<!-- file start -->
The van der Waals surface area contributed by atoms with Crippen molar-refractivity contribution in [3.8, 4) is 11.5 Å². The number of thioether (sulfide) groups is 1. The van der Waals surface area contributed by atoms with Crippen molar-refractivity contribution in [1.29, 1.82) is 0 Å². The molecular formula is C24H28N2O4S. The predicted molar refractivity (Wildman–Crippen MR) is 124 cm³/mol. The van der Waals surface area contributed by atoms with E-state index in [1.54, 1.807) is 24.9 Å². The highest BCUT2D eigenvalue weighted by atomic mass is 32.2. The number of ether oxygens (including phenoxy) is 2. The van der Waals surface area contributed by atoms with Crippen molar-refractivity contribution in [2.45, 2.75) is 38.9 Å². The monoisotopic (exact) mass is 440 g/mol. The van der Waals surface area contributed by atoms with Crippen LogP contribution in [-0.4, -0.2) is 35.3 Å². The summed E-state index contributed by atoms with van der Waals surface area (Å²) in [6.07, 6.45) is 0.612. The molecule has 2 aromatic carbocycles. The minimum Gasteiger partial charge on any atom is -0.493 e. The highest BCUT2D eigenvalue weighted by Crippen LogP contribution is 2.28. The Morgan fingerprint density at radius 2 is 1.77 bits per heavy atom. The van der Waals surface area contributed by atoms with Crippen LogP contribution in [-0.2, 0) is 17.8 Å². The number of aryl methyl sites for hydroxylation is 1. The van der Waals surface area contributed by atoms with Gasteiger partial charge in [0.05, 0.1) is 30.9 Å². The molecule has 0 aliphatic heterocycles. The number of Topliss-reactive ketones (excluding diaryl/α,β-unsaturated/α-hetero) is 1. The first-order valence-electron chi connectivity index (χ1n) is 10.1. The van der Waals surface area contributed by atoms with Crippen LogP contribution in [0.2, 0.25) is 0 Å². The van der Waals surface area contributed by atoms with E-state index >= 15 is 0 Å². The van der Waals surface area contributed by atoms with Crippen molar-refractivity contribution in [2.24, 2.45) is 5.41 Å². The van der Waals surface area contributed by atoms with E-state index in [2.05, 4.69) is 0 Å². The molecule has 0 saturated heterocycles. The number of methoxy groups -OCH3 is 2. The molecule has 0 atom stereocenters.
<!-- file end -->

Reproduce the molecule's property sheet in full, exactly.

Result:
The van der Waals surface area contributed by atoms with Crippen molar-refractivity contribution in [3.8, 4) is 11.5 Å². The number of thioether (sulfide) groups is 1. The van der Waals surface area contributed by atoms with Crippen molar-refractivity contribution in [1.29, 1.82) is 0 Å². The molecular formula is C24H28N2O4S. The predicted molar refractivity (Wildman–Crippen MR) is 124 cm³/mol. The van der Waals surface area contributed by atoms with E-state index in [1.54, 1.807) is 24.9 Å². The highest BCUT2D eigenvalue weighted by atomic mass is 32.2. The number of ether oxygens (including phenoxy) is 2. The van der Waals surface area contributed by atoms with Crippen molar-refractivity contribution in [2.45, 2.75) is 38.9 Å². The monoisotopic (exact) mass is 440 g/mol. The van der Waals surface area contributed by atoms with Crippen LogP contribution in [-0.4, -0.2) is 35.3 Å². The summed E-state index contributed by atoms with van der Waals surface area (Å²) in [6.07, 6.45) is 0.612. The molecule has 2 aromatic carbocycles. The minimum Gasteiger partial charge on any atom is -0.493 e. The highest BCUT2D eigenvalue weighted by Crippen LogP contribution is 2.28. The Morgan fingerprint density at radius 2 is 1.77 bits per heavy atom. The van der Waals surface area contributed by atoms with Crippen LogP contribution in [-0.2, 0) is 17.8 Å². The number of aryl methyl sites for hydroxylation is 1. The van der Waals surface area contributed by atoms with Gasteiger partial charge in [0.05, 0.1) is 30.9 Å². The molecule has 0 aliphatic heterocycles. The number of Topliss-reactive ketones (excluding diaryl/α,β-unsaturated/α-hetero) is 1. The first-order valence-electron chi connectivity index (χ1n) is 10.1. The van der Waals surface area contributed by atoms with Crippen LogP contribution in [0.2, 0.25) is 0 Å². The van der Waals surface area contributed by atoms with E-state index >= 15 is 0 Å². The van der Waals surface area contributed by atoms with Crippen molar-refractivity contribution in [2.24, 2.45) is 5.41 Å². The van der Waals surface area contributed by atoms with E-state index in [2.05, 4.69) is 0 Å². The molecule has 0 saturated heterocycles. The number of methoxy groups -OCH3 is 2. The molecule has 0 atom stereocenters.